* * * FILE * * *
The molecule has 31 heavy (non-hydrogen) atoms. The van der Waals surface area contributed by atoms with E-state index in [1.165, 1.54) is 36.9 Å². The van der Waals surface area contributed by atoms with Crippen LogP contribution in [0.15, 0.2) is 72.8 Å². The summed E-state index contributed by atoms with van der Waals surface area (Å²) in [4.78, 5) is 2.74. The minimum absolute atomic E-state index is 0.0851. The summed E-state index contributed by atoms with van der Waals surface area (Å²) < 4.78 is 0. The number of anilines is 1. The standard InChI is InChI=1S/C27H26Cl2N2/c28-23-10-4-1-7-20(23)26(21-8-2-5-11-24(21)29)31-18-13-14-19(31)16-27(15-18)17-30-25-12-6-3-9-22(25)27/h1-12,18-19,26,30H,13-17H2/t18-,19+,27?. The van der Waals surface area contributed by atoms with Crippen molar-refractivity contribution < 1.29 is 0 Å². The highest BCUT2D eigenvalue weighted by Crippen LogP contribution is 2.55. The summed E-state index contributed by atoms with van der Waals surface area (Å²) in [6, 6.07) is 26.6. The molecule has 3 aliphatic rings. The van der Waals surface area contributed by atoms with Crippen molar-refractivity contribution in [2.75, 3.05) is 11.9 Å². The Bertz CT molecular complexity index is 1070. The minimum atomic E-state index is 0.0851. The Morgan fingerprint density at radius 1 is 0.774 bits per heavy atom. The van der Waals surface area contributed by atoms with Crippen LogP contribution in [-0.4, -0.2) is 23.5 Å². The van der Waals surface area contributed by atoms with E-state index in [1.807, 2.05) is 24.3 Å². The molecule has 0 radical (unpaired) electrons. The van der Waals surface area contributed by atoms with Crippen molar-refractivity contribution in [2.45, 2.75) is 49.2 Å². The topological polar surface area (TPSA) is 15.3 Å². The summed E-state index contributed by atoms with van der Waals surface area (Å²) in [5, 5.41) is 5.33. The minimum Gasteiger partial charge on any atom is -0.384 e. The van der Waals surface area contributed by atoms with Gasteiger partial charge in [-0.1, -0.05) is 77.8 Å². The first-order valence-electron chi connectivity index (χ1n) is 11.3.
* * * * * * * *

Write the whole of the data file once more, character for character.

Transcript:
The molecule has 31 heavy (non-hydrogen) atoms. The van der Waals surface area contributed by atoms with E-state index in [1.165, 1.54) is 36.9 Å². The van der Waals surface area contributed by atoms with Crippen LogP contribution in [0.15, 0.2) is 72.8 Å². The summed E-state index contributed by atoms with van der Waals surface area (Å²) in [4.78, 5) is 2.74. The minimum absolute atomic E-state index is 0.0851. The summed E-state index contributed by atoms with van der Waals surface area (Å²) < 4.78 is 0. The number of anilines is 1. The standard InChI is InChI=1S/C27H26Cl2N2/c28-23-10-4-1-7-20(23)26(21-8-2-5-11-24(21)29)31-18-13-14-19(31)16-27(15-18)17-30-25-12-6-3-9-22(25)27/h1-12,18-19,26,30H,13-17H2/t18-,19+,27?. The van der Waals surface area contributed by atoms with Crippen molar-refractivity contribution < 1.29 is 0 Å². The highest BCUT2D eigenvalue weighted by Crippen LogP contribution is 2.55. The summed E-state index contributed by atoms with van der Waals surface area (Å²) in [6, 6.07) is 26.6. The molecule has 3 aliphatic rings. The van der Waals surface area contributed by atoms with Crippen molar-refractivity contribution in [2.75, 3.05) is 11.9 Å². The Bertz CT molecular complexity index is 1070. The minimum atomic E-state index is 0.0851. The Morgan fingerprint density at radius 1 is 0.774 bits per heavy atom. The van der Waals surface area contributed by atoms with Crippen LogP contribution in [-0.4, -0.2) is 23.5 Å². The van der Waals surface area contributed by atoms with E-state index in [1.807, 2.05) is 24.3 Å². The molecule has 0 radical (unpaired) electrons. The van der Waals surface area contributed by atoms with Crippen molar-refractivity contribution in [2.45, 2.75) is 49.2 Å². The topological polar surface area (TPSA) is 15.3 Å². The summed E-state index contributed by atoms with van der Waals surface area (Å²) in [5, 5.41) is 5.33. The minimum Gasteiger partial charge on any atom is -0.384 e. The van der Waals surface area contributed by atoms with Gasteiger partial charge in [-0.1, -0.05) is 77.8 Å². The first-order valence-electron chi connectivity index (χ1n) is 11.3.